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(Last Updated On: June 20, 2017)

Times get tough sometimes, so you root around in the cupboards at home and see what you can sell on to make a little extra cash. Old music, clothes and DVDs may cross your hand, but then you may find something a little rarer like an original games console that is no longer sold on the market. You upload it to eBay and other sales websites in the hope you get a good bite.

Using selling sites like eBay for making money is a go-to for most people in a financial twist. It’s a quick way to pull in some extra money for the weekend and it’s a good way to get rid of unwanted stuff sitting around the house. Win, win – right? Wrong. Most people don’t realise that you need to declare your income to the tax man. Even the things you sell for a small profit – if you profit, you need to let the government know about it.


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You can find yourself in hot water if you haven’t declared your eBay income by registering as self-employed. Any time you make things to sell or just sell on things you’ve already purchased, you need to ensure it is above board or it could come back to haunt you later on. You could turn your little eBay hobby into a good, profitable business, but it won’t stay that way if you haven’t covered yourself by registering with the tax people. If it’s an income, it’s subjected to income tax. Keeping accounts and ensuring you do a yearly tax return will save you from hefty fines later on.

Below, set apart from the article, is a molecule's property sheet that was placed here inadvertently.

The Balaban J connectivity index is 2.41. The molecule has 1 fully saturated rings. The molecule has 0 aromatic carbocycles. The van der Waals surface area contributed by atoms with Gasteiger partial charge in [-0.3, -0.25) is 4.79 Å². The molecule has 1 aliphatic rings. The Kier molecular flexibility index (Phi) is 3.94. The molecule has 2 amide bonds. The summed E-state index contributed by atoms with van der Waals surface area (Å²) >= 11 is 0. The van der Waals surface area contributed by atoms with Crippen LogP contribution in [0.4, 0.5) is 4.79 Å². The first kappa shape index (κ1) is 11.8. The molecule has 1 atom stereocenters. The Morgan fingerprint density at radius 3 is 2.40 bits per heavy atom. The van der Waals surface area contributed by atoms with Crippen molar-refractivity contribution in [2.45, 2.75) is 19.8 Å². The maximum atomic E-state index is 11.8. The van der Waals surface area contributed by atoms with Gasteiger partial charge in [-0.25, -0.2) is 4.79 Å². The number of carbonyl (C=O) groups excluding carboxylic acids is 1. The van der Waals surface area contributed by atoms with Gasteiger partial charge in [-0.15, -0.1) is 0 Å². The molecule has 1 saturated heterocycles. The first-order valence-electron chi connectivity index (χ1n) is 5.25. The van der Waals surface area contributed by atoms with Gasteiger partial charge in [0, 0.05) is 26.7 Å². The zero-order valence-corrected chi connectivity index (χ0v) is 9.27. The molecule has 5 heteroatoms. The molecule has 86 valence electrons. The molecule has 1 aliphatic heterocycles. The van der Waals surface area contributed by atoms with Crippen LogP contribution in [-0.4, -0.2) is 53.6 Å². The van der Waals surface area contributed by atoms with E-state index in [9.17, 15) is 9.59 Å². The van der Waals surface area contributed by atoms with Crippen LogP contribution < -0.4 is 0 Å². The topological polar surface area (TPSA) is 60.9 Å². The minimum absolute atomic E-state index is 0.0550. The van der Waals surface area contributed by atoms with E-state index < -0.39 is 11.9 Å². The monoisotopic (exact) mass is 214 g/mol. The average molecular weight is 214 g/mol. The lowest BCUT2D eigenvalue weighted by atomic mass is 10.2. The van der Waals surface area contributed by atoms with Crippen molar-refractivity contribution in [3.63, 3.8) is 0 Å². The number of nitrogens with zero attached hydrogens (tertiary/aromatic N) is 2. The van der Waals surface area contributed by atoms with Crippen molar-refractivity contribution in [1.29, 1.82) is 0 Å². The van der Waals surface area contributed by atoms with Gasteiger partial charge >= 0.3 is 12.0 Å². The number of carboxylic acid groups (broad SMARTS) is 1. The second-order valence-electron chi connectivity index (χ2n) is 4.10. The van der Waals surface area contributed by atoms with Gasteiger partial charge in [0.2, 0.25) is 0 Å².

eBay has some strict rules for sellers and you need to get some decent advice if you find yourself stung by a buyer. Unfortunately, buyers who claim not to have received items are covered by this guarantee from eBay, and as a seller you can find yourself severely out of pocket. If this happens to you and you also haven’t been declaring your income, you will end up feeling taken advantage of as there’s not only a huge chunk of money missing now, but also you will have fines to contend with. You’re always able to get legal advice, but make sure you speak to a reputable firm who knows what they’re dealing with when it comes to taxes and eBay disputes. If you find that you aren’t getting what you need from your legal advisor, then speaking to someone who specialises in solicitor negligence is the next step. Keeping an eBay business running smoothly is not as easy as you may think; there are a lot of things to remember about being a business owner that ensures taxes are paid and everything is as it should be.

If you do decide to turn your hobby into a money maker, then make sure you have checked all legalities before you start. Get registered as self-employed and even go as far as taking out insurance so you don’t get stung by rogue buyers!


- Chiino

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